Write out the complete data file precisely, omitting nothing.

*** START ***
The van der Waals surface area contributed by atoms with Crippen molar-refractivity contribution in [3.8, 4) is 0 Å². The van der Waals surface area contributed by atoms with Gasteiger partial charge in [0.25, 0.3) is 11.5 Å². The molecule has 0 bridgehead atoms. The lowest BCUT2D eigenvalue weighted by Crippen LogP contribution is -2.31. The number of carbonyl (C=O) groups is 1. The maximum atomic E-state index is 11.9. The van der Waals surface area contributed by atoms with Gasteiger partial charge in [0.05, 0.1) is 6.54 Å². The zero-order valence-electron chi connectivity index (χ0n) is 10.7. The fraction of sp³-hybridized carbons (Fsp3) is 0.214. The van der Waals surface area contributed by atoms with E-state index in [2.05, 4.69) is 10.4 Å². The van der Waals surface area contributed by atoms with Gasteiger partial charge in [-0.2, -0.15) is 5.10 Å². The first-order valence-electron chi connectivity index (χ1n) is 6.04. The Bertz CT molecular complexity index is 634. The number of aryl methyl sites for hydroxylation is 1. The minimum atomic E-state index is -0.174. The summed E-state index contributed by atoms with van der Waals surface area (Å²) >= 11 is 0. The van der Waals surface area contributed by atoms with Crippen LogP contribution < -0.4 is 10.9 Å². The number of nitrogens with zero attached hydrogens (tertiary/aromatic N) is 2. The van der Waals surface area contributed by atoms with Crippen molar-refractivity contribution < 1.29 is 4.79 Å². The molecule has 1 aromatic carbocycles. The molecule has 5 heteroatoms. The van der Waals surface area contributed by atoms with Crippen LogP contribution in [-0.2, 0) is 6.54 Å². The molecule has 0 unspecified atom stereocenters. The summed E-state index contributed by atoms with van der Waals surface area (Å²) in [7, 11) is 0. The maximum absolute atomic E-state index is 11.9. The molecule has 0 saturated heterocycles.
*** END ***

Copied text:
The van der Waals surface area contributed by atoms with Crippen molar-refractivity contribution in [3.8, 4) is 0 Å². The van der Waals surface area contributed by atoms with Gasteiger partial charge in [0.25, 0.3) is 11.5 Å². The molecule has 0 bridgehead atoms. The lowest BCUT2D eigenvalue weighted by Crippen LogP contribution is -2.31. The number of carbonyl (C=O) groups is 1. The maximum atomic E-state index is 11.9. The van der Waals surface area contributed by atoms with Gasteiger partial charge in [0.05, 0.1) is 6.54 Å². The zero-order valence-electron chi connectivity index (χ0n) is 10.7. The fraction of sp³-hybridized carbons (Fsp3) is 0.214. The van der Waals surface area contributed by atoms with E-state index in [2.05, 4.69) is 10.4 Å². The van der Waals surface area contributed by atoms with Gasteiger partial charge in [-0.2, -0.15) is 5.10 Å². The first-order valence-electron chi connectivity index (χ1n) is 6.04. The Bertz CT molecular complexity index is 634. The number of aryl methyl sites for hydroxylation is 1. The minimum atomic E-state index is -0.174. The summed E-state index contributed by atoms with van der Waals surface area (Å²) >= 11 is 0. The van der Waals surface area contributed by atoms with Crippen LogP contribution < -0.4 is 10.9 Å². The number of nitrogens with zero attached hydrogens (tertiary/aromatic N) is 2. The van der Waals surface area contributed by atoms with Crippen molar-refractivity contribution < 1.29 is 4.79 Å². The molecule has 1 aromatic carbocycles. The molecule has 5 heteroatoms. The van der Waals surface area contributed by atoms with Crippen LogP contribution in [-0.2, 0) is 6.54 Å². The molecule has 0 unspecified atom stereocenters. The summed E-state index contributed by atoms with van der Waals surface area (Å²) in [7, 11) is 0. The maximum absolute atomic E-state index is 11.9. The molecule has 0 saturated heterocycles.